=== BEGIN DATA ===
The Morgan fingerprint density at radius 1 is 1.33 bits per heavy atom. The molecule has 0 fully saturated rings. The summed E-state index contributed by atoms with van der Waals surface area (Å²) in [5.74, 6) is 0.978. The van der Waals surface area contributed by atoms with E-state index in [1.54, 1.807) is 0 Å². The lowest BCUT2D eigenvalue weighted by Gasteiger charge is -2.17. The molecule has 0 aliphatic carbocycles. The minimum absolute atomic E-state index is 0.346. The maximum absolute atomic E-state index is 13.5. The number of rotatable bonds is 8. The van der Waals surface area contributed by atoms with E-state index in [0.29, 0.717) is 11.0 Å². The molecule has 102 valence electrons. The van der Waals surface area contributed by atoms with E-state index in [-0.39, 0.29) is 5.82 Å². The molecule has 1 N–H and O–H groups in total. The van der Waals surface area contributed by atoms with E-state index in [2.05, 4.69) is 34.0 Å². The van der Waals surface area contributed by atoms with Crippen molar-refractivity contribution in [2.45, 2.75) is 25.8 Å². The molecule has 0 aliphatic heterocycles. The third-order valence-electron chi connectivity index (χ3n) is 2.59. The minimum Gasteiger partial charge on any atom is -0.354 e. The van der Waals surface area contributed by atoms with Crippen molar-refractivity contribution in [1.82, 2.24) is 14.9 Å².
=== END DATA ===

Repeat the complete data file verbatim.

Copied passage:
The Morgan fingerprint density at radius 1 is 1.33 bits per heavy atom. The molecule has 0 fully saturated rings. The summed E-state index contributed by atoms with van der Waals surface area (Å²) in [5.74, 6) is 0.978. The van der Waals surface area contributed by atoms with E-state index in [1.54, 1.807) is 0 Å². The lowest BCUT2D eigenvalue weighted by Gasteiger charge is -2.17. The molecule has 0 aliphatic carbocycles. The minimum absolute atomic E-state index is 0.346. The maximum absolute atomic E-state index is 13.5. The number of rotatable bonds is 8. The van der Waals surface area contributed by atoms with E-state index in [0.29, 0.717) is 11.0 Å². The molecule has 102 valence electrons. The van der Waals surface area contributed by atoms with E-state index in [-0.39, 0.29) is 5.82 Å². The molecule has 1 N–H and O–H groups in total. The van der Waals surface area contributed by atoms with E-state index in [2.05, 4.69) is 34.0 Å². The van der Waals surface area contributed by atoms with Crippen molar-refractivity contribution in [2.45, 2.75) is 25.8 Å². The molecule has 0 aliphatic heterocycles. The third-order valence-electron chi connectivity index (χ3n) is 2.59. The minimum Gasteiger partial charge on any atom is -0.354 e. The van der Waals surface area contributed by atoms with Crippen molar-refractivity contribution in [1.82, 2.24) is 14.9 Å².